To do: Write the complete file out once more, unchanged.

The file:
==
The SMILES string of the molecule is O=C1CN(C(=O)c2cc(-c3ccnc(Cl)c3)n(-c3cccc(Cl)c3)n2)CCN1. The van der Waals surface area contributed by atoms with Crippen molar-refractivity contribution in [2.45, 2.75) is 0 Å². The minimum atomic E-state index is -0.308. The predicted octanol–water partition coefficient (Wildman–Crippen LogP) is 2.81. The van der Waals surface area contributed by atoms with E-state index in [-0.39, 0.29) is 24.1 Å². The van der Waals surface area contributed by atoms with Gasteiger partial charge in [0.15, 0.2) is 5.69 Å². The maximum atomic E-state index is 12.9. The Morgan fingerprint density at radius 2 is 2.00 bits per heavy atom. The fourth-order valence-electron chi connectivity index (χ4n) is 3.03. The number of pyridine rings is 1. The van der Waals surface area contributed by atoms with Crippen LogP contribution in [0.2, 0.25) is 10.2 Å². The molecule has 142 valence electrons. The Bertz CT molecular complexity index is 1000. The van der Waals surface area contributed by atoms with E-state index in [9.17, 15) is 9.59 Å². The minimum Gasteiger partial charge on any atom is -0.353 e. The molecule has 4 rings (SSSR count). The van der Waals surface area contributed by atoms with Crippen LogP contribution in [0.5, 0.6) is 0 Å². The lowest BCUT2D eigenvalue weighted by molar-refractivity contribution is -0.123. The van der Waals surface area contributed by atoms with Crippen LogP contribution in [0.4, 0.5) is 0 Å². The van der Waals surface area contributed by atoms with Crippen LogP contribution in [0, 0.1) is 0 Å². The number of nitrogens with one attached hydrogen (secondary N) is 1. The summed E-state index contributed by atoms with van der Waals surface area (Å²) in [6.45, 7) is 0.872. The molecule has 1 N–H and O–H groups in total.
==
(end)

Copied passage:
The SMILES string of the molecule is O=C1CN(C(=O)c2cc(-c3ccnc(Cl)c3)n(-c3cccc(Cl)c3)n2)CCN1. The van der Waals surface area contributed by atoms with Crippen molar-refractivity contribution in [2.45, 2.75) is 0 Å². The minimum atomic E-state index is -0.308. The predicted octanol–water partition coefficient (Wildman–Crippen LogP) is 2.81. The van der Waals surface area contributed by atoms with E-state index in [-0.39, 0.29) is 24.1 Å². The van der Waals surface area contributed by atoms with Gasteiger partial charge in [0.15, 0.2) is 5.69 Å². The maximum atomic E-state index is 12.9. The Morgan fingerprint density at radius 2 is 2.00 bits per heavy atom. The fourth-order valence-electron chi connectivity index (χ4n) is 3.03. The number of pyridine rings is 1. The van der Waals surface area contributed by atoms with Crippen LogP contribution in [0.2, 0.25) is 10.2 Å². The molecule has 142 valence electrons. The Bertz CT molecular complexity index is 1000. The van der Waals surface area contributed by atoms with E-state index in [9.17, 15) is 9.59 Å². The minimum Gasteiger partial charge on any atom is -0.353 e. The molecule has 4 rings (SSSR count). The van der Waals surface area contributed by atoms with Crippen LogP contribution in [0.5, 0.6) is 0 Å². The lowest BCUT2D eigenvalue weighted by molar-refractivity contribution is -0.123. The van der Waals surface area contributed by atoms with Crippen LogP contribution in [0.4, 0.5) is 0 Å². The van der Waals surface area contributed by atoms with Crippen LogP contribution in [0, 0.1) is 0 Å². The number of nitrogens with one attached hydrogen (secondary N) is 1. The summed E-state index contributed by atoms with van der Waals surface area (Å²) in [6.45, 7) is 0.872. The molecule has 1 N–H and O–H groups in total.